A Lesson in Smaller Class Sizes


A Lesson in Smaller Class Sizes

May 30, 2000 2 min read

Commentary By

Kirk A. Johnson, Ph.D.

Former Visiting Fellow

Nina Shokraii Rees

Senior Research Fellow

President Clinton claims to have the cure for what ails the U.S. education system: hiring 100,000 new teachers to reduce class sizes. There's just one problem (OK, two). First, there's no evidence that smaller class sizes alone lead to higher student achievement. And second, even if smaller classes were the ticket to better performance, 100,000 new teachers won't appreciably shrink the size of the average classroom.

The teachers unions and education gurus often point to Frederick Mosteller's research on the Tennessee STAR program as evidence that smaller class sizes boost academic achievement in early elementary school children. Recently though, Eric Hanushek, a researcher from the National Bureau of Economic Research, found flaws with the methodology of the Tennessee study, pointing out that the bulk of the data fail to provide systematic evidence of achievement gains.

Our own analysis of the 1998 National Assessment of Educational Progress data from the Department of Education backs this up. We found that after controlling for income, family background, and other demographic factors, fourth and eighth grade students in small classes (fewer than 20 students) do no better in reading achievement than those in large classes (more than 30 students).

Further, 100,000 new teachers will hardly make a dent in the nationwide student-teacher ratio. According to the Digest of Education Statistics, there are 46.8 million public school students and 2.8 million teachers, yielding a student-teacher ratio of 16.8-to-1. If 100,000 teachers were hired tomorrow, it would only drop the student-teacher ratio to 16.2-to-1. Even Mosteller's research finds positive effects from class-size reduction only after the class sizes have been reduced by at least a third.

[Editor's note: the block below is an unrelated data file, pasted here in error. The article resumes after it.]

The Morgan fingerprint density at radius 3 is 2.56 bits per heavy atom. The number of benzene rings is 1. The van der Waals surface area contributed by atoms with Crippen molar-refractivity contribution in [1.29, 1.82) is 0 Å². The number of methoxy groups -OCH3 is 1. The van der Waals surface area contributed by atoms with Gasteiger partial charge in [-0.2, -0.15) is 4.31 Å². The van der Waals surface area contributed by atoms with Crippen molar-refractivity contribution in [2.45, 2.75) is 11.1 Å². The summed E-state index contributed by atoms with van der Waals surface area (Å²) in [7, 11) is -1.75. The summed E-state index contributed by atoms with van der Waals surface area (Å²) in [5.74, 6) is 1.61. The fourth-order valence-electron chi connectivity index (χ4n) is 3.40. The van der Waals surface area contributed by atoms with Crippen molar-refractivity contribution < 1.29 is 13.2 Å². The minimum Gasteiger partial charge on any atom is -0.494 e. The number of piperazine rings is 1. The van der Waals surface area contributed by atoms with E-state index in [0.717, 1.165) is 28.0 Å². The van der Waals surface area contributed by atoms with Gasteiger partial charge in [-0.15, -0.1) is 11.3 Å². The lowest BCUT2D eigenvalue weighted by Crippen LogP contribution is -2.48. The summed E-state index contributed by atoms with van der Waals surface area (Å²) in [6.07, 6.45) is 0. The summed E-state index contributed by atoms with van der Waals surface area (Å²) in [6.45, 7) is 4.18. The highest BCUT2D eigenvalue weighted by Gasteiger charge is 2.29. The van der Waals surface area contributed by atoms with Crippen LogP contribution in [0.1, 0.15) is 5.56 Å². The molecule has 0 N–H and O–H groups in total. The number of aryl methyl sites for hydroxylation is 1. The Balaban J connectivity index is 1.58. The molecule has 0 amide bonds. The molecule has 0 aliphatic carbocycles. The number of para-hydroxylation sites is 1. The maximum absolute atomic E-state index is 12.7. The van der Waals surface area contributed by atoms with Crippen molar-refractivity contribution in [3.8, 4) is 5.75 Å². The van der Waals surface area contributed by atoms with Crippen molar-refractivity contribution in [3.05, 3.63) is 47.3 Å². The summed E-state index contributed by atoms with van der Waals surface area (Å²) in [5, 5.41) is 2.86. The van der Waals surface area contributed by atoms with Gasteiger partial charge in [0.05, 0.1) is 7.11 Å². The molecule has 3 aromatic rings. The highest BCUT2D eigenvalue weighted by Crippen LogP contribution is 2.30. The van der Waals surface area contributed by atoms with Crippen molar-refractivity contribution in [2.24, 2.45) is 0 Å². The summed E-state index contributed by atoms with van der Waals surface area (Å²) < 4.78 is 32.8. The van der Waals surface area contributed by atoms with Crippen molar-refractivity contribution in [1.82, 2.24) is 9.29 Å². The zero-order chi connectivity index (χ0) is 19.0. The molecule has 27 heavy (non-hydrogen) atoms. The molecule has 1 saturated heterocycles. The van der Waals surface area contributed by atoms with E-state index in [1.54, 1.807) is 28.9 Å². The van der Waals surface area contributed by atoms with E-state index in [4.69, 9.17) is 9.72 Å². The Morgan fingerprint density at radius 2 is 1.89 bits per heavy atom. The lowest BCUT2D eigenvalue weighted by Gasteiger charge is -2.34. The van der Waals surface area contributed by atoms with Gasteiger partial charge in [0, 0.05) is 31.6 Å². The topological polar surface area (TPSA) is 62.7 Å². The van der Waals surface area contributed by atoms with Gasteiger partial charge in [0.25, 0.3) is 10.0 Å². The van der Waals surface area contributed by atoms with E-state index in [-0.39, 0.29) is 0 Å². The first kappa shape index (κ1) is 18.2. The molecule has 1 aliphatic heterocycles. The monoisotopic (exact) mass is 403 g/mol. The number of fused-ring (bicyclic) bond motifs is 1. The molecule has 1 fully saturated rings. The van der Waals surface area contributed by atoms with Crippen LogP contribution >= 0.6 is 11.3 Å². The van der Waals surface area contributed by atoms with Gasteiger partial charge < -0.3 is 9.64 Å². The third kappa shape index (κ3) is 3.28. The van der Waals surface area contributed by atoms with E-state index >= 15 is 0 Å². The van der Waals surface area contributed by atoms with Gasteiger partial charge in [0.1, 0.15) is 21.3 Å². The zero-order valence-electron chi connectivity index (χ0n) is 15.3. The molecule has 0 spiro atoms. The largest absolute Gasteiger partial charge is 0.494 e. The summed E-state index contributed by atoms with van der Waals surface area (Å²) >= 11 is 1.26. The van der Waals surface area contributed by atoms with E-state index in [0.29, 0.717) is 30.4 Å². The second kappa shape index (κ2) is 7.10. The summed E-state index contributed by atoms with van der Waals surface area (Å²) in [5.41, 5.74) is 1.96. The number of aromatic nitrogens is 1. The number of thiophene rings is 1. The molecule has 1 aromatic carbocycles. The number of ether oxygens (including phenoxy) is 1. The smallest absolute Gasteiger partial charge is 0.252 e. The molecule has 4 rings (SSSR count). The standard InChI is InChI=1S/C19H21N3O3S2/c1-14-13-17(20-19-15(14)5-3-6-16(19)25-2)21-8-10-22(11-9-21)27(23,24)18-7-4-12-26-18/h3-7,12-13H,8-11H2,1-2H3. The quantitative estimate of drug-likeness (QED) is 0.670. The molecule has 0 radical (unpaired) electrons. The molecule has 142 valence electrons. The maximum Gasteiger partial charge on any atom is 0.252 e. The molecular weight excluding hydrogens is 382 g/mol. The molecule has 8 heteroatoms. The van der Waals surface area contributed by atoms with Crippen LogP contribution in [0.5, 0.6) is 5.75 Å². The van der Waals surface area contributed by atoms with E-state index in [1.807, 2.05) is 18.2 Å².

If class-size reduction were a magic bullet, there wouldn't be an increasing number of success stories like New York City's Public School 161. When Irwin Kurz became P.S. 161's principal 13 years ago, the school's test scores ranked in the bottom 25th percentile in Brooklyn's 17th District. Today, P.S. 161 ranks as the best in the district and 40th out of 674 elementary schools in New York City, even though a majority of its students are poor. The pupil-to-teacher ratio at P.S. 161 is 35-to-1, but the teachers make neither class size, nor poverty, nor anything else an excuse for poor performance. According to Kurz, now the Brooklyn Regional Superintendent for Instruction, "Better to have one good teacher than two crummy teachers any day."

Instead of focusing on class-size reduction, the Clinton administration should be exploring ways to give principals like Kurz more freedom. Why not let individual schools spend federal education dollars any way they desire, so long as it leads to higher academic achievement? If some schools want to reduce class sizes, great. But it seems unwise to make class size a federal mandate, especially when figures from the administration's own Education Department don't support the benefits of smaller classes.

So far, the president is unmoved. His devotion to class-size reduction is such that he's already moistening his veto pen, this time over reauthorization of the Elementary and Secondary Education Act (ESEA). If Congress doesn't cave to his demands for 100,000 new teachers, he'll scratch the bill, regardless of the other good reforms - such as increased accountability - that it might contain. And with congressional budget leaders already cutting the president's $1.75 billion teacher-hiring proposal by a sizable amount, a veto appears certain.

Hiring more teachers might be good for teachers unions, which would love to see their membership rolls expand at taxpayer expense. But it will do little to help school children get a better education.

Nina Shokraii Rees is a former senior education policy analyst with The Heritage Foundation (www.heritage.org) and Kirk Johnson is a former policy analyst in Heritage's Center for Data Analysis.

Distributed nationally by Knight-Ridder Tribune News Service.